7. In situ deposition of Prussian blue on mesoporous carbon nanosphere for sensitive electrochemical immunoassay.

    PubMed

    Lai, Guosong; Zhang, Haili; Yu, Aimin; Ju, Huangxian

    2015-12-15

    A Prussian blue (PB) functionalized mesoporous carbon nanosphere (MCN) composite was prepared for loading signal antibody and high-content glucose oxidase (GOD) to obtain a new nanoprobe for sensitive electrochemical immunoassay. The MCN nanocarrier with an average diameter of 180 nm was synthesized by using mesoporous silica nanosphere as a hard template in combination with a hydrothermal carbonization method. This hydrophilic carbon nanomaterial provided an ideal platform for in situ deposition of high-content PB to form the MCN-PB nanocomposite. Based on the step-wise assembly of polyelectrolyte and gold nanoparticles (Au NPs) on the negative-charged nanocomposite, signal antibody and high-content GOD were loaded on this nanocarrier to obtain the nanoprobe. After a sandwich immunoreaction at an Au NPs-modified screen-printed carbon electrode based immunosensor, the nanoprobes were quantitatively captured on the electrode surface to produce sensitive electrochemical response with a PB-mediated GOD catalytic reaction for immunoassay. The high loading of PB and GOD on the nanoprobe greatly amplified the electrochemical signal, leading to the development of a new immunoassay method with high sensitivity. Using human immunoglobulin G as a model analyte, excellent analytical performance including a wide linear range from 0.01 to 100 ng/mL and a low detection limit down to 7.8 pg/mL was obtained. Additionally, the immunosensor showed high specificity, satisfactory stability and repeatability as well as acceptable reliability. The PB-mediated GOD electrochemical system well excluded the conventional interference from the dissolved oxygen. Thus this immunoassay method provides great potentials for practical applications. PMID:26201983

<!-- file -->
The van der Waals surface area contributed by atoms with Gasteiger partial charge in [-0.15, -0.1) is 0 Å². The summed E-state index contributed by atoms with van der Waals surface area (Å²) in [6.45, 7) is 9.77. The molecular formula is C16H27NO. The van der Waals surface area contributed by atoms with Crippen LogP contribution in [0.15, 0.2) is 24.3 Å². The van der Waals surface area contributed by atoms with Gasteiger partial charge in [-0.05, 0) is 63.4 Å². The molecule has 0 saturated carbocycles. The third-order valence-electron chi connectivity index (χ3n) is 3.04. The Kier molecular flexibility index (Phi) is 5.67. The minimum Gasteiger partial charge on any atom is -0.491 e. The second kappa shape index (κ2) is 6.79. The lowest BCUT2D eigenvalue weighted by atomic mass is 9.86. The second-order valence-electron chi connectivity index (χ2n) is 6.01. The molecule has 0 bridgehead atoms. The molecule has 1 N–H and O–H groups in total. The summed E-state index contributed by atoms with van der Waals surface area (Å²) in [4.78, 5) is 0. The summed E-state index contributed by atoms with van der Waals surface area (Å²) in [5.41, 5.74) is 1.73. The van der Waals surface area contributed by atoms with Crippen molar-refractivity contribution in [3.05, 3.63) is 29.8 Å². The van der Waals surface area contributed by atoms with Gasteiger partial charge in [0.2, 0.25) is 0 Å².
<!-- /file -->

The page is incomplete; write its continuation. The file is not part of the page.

8. Improving of enzyme immunoassay for detection and quantification of the target molecules using silver nanoparticles